The Debate is Over – Global Warming is Real
February 2, 2007
The debate on global warming is over. By and large, we are not now arguing about whether global warming is going to happen; the argument has turned to: How big is it going to be? Good science has prevailed over ignorance. Now the true test begins, will moral responsibility prevail over self-interest?
For 25 years now the world has been arguing about CO2 and climate change. The top scientists from 113 countries agreed unanimously at the International Panel on Climate Change that mass burning of fossil fuels, land use and agriculture practices are indeed melting polar ice caps. Global warming caused by human activity is real and will continue for hundreds of years
I became interested in this subject when I did a review of studies on greenhouse gas emissions and simplistic models on their effect in 1994. The conclusions drawn in 1994 were very similar to what is currently known. The only difference is that now there if far more certainty and collective agreement.
The Kyoto targets don’t stop carbon emissions, they only attempt to stop the increases. That is only the first step in a succession of difficult changes that will be required to reduce emissions. Even if we were somehow able to end all greenhouse gas emissions today the world would continue to warm, thanks to the gases we’ve already added to the atmosphere. All we can do is prepare for the change and do our best to reduce the impact on future generations. Our lack of action today simply increases the impact and shifts the burden of responsibility to future generations. Anyone who is 10 years old right now is going to be facing a very different and frightening world by the time that they are 50 or 60.
–Humanity’s ecological footprint exceeds the Earth’s biological capacity by nearly 40%. If a population’s footprint exceeds its biological capacity, that population is said to be engaging in unsustainable ecological overshoot. Humans are stripping the Earth of its resources faster than at any other time in history and that we will need two planets’ worth of natural resources by the middle of this century to support it if current trends continue.
-Higher temperatures mean more flood and drought cycles and more devastating storms. Higher temperatures cause damage to crops and this, together with flooding, has greater effects on communities who can least afford the consequences, namely the poorer countries.
-Billions of people will suffer water shortages and the number of hungry will grow by hundreds of millions by 2080 as global temperatures rise.
-Animal and plant species have begun dying off or changing sooner than predicted because of global warming. Up to 50% of species face extinction
-Risk of collapse of West Antarctic ice sheet
-Complete loss of Australia’s alpine zones and the possible collapse of South America’s Amazon forest system.
-Disappearance of large glaciers in Himalayas;
-Ocean acidity rises, threatening fish stocks and coral reefs;
-More risk of abrupt changes to climate
-Global warming could stoke ferocious wildfires that will be more difficult and costly to fight and might drastically alter the environment in parts of the world,
–Canada could heat up by an average of 10 degrees.
Canada took its lumps at the UN climate conference in Kenya, tying with Australia in a "fossil of the day" award while being ranked near the bottom of an environmental group’s list for efforts to combat global warming. Since the Kyoto accord was signed, Canada has done little to change its ways. The only action by the government has been funding research. The current government seems to accept that nothing can be done and there will be continued increases in greenhouse gas emissions. Unfortunately, the 2050 target proposed by the current government simply shifts the reponsibility for action to future goverments and future generations. We have a political system that only motivates politicians to plan for the next election, our leaders are simply not capable of making the hard decisions that are required.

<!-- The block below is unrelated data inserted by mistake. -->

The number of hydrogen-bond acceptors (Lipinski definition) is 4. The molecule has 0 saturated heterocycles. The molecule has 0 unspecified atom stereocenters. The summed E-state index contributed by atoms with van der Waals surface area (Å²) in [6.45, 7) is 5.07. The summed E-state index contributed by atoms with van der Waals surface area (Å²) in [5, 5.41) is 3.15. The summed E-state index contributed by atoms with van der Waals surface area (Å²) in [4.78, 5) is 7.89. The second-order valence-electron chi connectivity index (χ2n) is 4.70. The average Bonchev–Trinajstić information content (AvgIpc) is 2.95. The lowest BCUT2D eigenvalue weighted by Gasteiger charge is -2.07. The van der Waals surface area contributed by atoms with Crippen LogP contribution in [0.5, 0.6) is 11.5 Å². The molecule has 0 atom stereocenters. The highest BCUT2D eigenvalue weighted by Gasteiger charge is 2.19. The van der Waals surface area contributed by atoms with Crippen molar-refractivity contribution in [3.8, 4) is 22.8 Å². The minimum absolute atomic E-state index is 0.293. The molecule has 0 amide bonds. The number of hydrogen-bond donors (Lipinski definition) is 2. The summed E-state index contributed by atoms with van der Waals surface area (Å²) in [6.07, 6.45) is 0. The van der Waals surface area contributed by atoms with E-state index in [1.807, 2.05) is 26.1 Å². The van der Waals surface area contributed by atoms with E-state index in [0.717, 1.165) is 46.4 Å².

Canada is largely a resource based economy and will be increasingly so in the future as our manufacturing continues to move to the developing world. Production of these resources are especially energy intensive and as population and global demand increases so will our production of greenhouse gases. Action by Canada will be particularly difficult and will affect the standard of living and every aspect of the daily lives of all Canadians. For more than 20 years we have exceeded the earth’s ability to support a consumptive lifestyle that is unsustainable and we cannot afford to continue down this path. We will need to change our attitude of privelege and entitlement and our consumerist mentality. We will need accept that we all need to live more responsible and sustainable lifestyles.
The cities, power plants and homes we build today will either lock society into damaging over-consumption beyond our lifetimes, or begin to propel this and future generations towards sustainable living.
Whatever happens over the next century, we can’t say we weren’t warned.
A proposed action plan for Canada
-Designate CO2 as an environmental pollutant under the Environmental Protection Act
-Introduce absolute emissions targets for industry
-More incentives for renewable energy
-More incentives for energy efficiency
-Government action to settle the issue of storing nuclear waste so that more nuclear capacity can be built
-An additional carbon tax on all gasoline and natural gas sales. This tax revenue would be used soley to level the playing field for renewable energy options.
-An additional carbon tax on all forms of excessive waste
-excessive energy use
-An education campaign to teach the public and industry to reduce waste, increase efficiency and recognize the effect that our daily decisions have on the environment.